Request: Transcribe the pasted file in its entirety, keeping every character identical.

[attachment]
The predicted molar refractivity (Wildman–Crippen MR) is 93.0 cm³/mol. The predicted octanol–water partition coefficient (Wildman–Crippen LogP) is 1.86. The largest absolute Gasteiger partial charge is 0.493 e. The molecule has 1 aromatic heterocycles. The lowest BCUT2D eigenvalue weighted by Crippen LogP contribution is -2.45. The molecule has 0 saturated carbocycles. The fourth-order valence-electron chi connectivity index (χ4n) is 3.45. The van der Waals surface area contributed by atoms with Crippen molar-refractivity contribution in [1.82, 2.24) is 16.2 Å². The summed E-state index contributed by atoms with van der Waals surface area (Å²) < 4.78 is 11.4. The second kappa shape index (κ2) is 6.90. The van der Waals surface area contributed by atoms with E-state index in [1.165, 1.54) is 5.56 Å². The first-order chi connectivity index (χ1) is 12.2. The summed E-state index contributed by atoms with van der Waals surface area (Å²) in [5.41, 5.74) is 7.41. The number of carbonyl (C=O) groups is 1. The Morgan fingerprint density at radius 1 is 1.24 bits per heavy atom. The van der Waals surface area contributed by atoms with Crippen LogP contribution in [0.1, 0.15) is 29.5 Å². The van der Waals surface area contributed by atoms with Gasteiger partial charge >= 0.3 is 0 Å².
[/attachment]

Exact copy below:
The predicted molar refractivity (Wildman–Crippen MR) is 93.0 cm³/mol. The predicted octanol–water partition coefficient (Wildman–Crippen LogP) is 1.86. The largest absolute Gasteiger partial charge is 0.493 e. The molecule has 1 aromatic heterocycles. The lowest BCUT2D eigenvalue weighted by Crippen LogP contribution is -2.45. The molecule has 0 saturated carbocycles. The fourth-order valence-electron chi connectivity index (χ4n) is 3.45. The van der Waals surface area contributed by atoms with Crippen molar-refractivity contribution in [1.82, 2.24) is 16.2 Å². The summed E-state index contributed by atoms with van der Waals surface area (Å²) < 4.78 is 11.4. The second kappa shape index (κ2) is 6.90. The van der Waals surface area contributed by atoms with E-state index in [1.165, 1.54) is 5.56 Å². The first-order chi connectivity index (χ1) is 12.2. The summed E-state index contributed by atoms with van der Waals surface area (Å²) in [5.41, 5.74) is 7.41. The number of carbonyl (C=O) groups is 1. The Morgan fingerprint density at radius 1 is 1.24 bits per heavy atom. The van der Waals surface area contributed by atoms with Crippen LogP contribution in [0.1, 0.15) is 29.5 Å². The van der Waals surface area contributed by atoms with Gasteiger partial charge >= 0.3 is 0 Å².